So if we feel we’ve not got much to show for our lives; if we know we’re a mess and desperate for healing and forgiveness, kindness and restoration; if we’re hungry and naked and shameless about our need for God – Jesus arrives with good news for the poor. And for those who assume God wants nothing to do with us, or even that God is more likely to give us a bruise than bear hug, Jesus preaches the opposite. He preached that there is seat at God’s table of abundance with our name on it, along with the names of all our brothers and sisters. Later in Luke’s gospel this same sentiment is depicted in a story about how Jesus characteristically interacted with children. When his disciples assumed Jesus wouldn’t want to waste his time on kids he fires back, “let the little children come to me!” My guess is those kids had grubby paws and snotty noses, and none of that stopped Jesus from embracing them as he did so many unsanitary looking people just like you and me. Trusting Jesus and his gospel is about seeing ourselves as those little children, safe in God’s arms, so long as we’re willing to reach up and say “help please!”.
Jesus says you don’t need to clean-up for dinner because you can’t infect God with your shame or despair. Instead, Jesus always contaminates us with compassion and hope.
Jesus and the gospel really are deeply comforting, but Jesus is also confrontational. For some people Jesus’ good news to the poor is disruptive because they don’t see themselves as impoverished and are quite happy to pretend they’ve got more power and status than they really do. They might even be fighting to hold on to that illusion by any means necessary. And those people, Jesus’ warns, may very well be looking us in the mirror.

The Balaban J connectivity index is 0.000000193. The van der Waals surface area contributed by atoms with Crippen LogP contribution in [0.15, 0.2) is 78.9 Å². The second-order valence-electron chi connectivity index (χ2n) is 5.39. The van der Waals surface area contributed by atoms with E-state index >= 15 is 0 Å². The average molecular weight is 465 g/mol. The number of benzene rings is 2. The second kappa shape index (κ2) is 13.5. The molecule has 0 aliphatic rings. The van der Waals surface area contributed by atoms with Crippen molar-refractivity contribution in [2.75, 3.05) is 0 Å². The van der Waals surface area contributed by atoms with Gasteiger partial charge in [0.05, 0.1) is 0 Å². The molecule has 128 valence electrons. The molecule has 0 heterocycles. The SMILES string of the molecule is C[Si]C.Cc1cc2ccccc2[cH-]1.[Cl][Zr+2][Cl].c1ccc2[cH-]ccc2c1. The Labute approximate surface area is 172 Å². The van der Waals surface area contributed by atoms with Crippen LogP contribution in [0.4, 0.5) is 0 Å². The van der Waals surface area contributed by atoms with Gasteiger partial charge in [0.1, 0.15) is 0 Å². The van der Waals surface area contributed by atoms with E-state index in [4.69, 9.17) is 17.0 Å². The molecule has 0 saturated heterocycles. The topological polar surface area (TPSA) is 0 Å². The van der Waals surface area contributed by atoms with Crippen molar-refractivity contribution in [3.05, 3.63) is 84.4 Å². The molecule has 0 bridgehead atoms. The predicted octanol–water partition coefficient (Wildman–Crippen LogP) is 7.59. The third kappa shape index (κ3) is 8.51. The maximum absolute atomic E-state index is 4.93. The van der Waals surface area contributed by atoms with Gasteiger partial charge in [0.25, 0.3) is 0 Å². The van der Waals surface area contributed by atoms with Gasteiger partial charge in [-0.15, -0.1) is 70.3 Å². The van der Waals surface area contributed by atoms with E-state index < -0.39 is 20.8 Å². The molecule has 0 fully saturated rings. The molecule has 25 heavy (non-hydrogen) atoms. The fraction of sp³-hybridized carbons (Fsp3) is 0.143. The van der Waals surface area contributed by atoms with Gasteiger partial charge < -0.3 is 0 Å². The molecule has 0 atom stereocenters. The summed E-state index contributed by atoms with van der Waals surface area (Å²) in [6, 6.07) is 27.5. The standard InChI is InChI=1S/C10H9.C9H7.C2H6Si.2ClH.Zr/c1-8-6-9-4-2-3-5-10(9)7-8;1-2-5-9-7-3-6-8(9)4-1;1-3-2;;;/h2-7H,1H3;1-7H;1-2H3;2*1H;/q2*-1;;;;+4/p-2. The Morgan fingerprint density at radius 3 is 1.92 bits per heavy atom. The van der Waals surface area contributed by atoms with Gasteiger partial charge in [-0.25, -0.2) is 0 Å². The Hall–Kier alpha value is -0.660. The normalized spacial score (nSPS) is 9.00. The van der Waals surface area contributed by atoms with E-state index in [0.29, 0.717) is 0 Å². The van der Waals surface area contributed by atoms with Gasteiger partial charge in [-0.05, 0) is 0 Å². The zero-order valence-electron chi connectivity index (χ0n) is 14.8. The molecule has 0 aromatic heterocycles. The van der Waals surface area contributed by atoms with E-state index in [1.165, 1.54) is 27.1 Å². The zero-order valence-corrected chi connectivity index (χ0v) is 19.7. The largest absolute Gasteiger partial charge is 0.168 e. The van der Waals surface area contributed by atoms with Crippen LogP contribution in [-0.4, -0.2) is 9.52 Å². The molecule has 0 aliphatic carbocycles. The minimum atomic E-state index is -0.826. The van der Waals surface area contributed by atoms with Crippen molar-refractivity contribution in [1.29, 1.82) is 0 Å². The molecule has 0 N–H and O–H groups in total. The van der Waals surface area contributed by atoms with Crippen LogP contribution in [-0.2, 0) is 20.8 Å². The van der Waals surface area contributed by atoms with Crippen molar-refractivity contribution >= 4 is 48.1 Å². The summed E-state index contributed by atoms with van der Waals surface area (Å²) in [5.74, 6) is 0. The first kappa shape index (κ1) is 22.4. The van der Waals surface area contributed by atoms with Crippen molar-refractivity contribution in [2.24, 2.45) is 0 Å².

At times in the past six months Dr. Bonnie Henry has reminded me a little of Jesus: kind and clear, but you wouldn’t want to get on the wrong side of her because her job is to bring us a reality check and her announcements are serious business. A friend of mine likes to say that with God we are safe but not always comfortable. Genuine love in any relationship will always challenge and change us and this is what God’s love does too. We meet a number of people in the gospels to whom Jesus brings a reality check and challenges with change. I’ve heard someone else put it this way: God loves us so much to take us as we are, but too much to leave us as we are.
Some of the people in Luke seven don’t listen Jesus because they don’t see their own poverty or pride. In the gospels these people tend to come off as immovably cold, overly self-assured or self-righteous. They’re certain they’ve got things worked out for themselves and everyone around them. They expect Jesus to answer their questions rather letting Jesus question their answers. In the gospels these people are inevitably confronted by Jesus. That’s the meaning of Jesus’ mysterious little poem later in Luke seven that seems to say that some people didn’t listen to John the Baptist and now they’re not listening to him. In other words some people want God to tune into their song, rather than them tuning into God’s song.